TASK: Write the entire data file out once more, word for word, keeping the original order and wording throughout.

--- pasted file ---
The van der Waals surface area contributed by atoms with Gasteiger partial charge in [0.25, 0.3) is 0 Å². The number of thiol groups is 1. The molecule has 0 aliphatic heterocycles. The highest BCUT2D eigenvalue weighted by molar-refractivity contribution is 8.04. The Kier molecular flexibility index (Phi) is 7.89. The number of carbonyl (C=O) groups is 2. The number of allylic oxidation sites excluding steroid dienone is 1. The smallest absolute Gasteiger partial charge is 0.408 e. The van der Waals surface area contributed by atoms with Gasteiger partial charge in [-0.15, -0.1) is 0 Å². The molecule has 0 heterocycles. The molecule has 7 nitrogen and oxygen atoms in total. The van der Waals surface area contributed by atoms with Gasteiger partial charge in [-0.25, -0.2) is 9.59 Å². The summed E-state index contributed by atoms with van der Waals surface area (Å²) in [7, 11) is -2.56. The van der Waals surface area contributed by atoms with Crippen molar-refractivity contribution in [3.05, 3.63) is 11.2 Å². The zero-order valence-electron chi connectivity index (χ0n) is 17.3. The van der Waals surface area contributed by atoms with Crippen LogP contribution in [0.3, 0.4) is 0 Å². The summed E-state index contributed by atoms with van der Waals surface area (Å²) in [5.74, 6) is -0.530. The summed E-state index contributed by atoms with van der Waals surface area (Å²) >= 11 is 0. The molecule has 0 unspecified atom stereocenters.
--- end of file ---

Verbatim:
The van der Waals surface area contributed by atoms with Gasteiger partial charge in [0.25, 0.3) is 0 Å². The number of thiol groups is 1. The molecule has 0 aliphatic heterocycles. The highest BCUT2D eigenvalue weighted by molar-refractivity contribution is 8.04. The Kier molecular flexibility index (Phi) is 7.89. The number of carbonyl (C=O) groups is 2. The number of allylic oxidation sites excluding steroid dienone is 1. The smallest absolute Gasteiger partial charge is 0.408 e. The van der Waals surface area contributed by atoms with Gasteiger partial charge in [-0.15, -0.1) is 0 Å². The molecule has 0 heterocycles. The molecule has 7 nitrogen and oxygen atoms in total. The van der Waals surface area contributed by atoms with Gasteiger partial charge in [-0.25, -0.2) is 9.59 Å². The summed E-state index contributed by atoms with van der Waals surface area (Å²) in [7, 11) is -2.56. The van der Waals surface area contributed by atoms with Crippen molar-refractivity contribution in [3.05, 3.63) is 11.2 Å². The zero-order valence-electron chi connectivity index (χ0n) is 17.3. The van der Waals surface area contributed by atoms with Crippen LogP contribution in [0.3, 0.4) is 0 Å². The summed E-state index contributed by atoms with van der Waals surface area (Å²) in [5.74, 6) is -0.530. The summed E-state index contributed by atoms with van der Waals surface area (Å²) >= 11 is 0. The molecule has 0 unspecified atom stereocenters.